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The Huygens Probe en route to Titan
Science & Exploration

Huygens instruments

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ESA / Science & Exploration / Space Science / Cassini-Huygens

To gather as much science as possible during its historic mission, the Huygens probe was equipped with six experiments.

Aerosol Collector and Pyrolyser (ACP) collected aerosols for chemical-composition analysis. After extension of the sampling device, a pump draws the atmosphere through filters which captured aerosols. Each sampling device could collect about 30 micrograms of material.

Descent Imager/Spectral Radiometer (DISR) took images and made spectral measurements using sensors covering a wide spectral range. A few hundred metres before impact, the instrument switched on its lamp in order to acquire spectra of the surface material.

Doppler Wind Experiment (DWE) used radio signals to deduce atmospheric properties. The probe drift caused by winds in Titan's atmosphere induced a measurable Doppler shift in the carrier signal. The swinging motion of the probe beneath its parachute and other radio-signal-perturbing effects, such as atmospheric attenuation, were also detectable from the signal.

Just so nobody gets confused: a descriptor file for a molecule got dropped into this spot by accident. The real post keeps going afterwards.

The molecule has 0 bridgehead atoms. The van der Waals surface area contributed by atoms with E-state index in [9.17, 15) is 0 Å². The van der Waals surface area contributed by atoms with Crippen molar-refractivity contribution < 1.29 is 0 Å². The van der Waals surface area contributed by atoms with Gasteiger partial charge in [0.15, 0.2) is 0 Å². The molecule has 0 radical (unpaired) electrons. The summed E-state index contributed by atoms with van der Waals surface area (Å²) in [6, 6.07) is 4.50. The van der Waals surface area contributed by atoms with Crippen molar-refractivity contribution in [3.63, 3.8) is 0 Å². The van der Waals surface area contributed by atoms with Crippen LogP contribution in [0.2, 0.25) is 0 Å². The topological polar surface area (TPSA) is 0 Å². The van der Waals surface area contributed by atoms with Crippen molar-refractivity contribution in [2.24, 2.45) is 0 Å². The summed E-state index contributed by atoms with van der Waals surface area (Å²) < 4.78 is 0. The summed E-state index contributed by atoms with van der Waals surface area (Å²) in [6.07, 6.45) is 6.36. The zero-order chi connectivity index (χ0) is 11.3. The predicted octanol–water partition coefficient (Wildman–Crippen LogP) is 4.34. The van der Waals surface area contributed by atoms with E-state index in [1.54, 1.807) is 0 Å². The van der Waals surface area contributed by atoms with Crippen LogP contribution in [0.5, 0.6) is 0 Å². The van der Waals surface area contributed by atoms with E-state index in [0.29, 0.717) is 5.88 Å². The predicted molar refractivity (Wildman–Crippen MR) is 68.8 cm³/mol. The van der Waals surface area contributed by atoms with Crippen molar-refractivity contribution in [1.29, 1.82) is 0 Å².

Gas Chromatograph and Mass Spectrometer (GCMS) was a versatile gas chemical analyser designed to identify and quantify various atmospheric constituents. It was also equipped with gas samplers which could be filled at high altitude for analysis later in the descent.

Huygens Atmosphere Structure Instrument (HASI) comprised sensors for measuring the physical and electrical properties of the atmosphere and an on-board microphone that sent back sounds from Titan.

Surface Science Package (SSP) was a suite of sensors to determine the physical properties of the surface at the impact site and to provide unique information about its composition. The package included an accelerometer to measure the impact deceleration, and other sensors to measure the index of refraction, temperature, thermal conductivity, heat capacity, speed of sound, and dielectric constant of the (liquid) material at the impact site.

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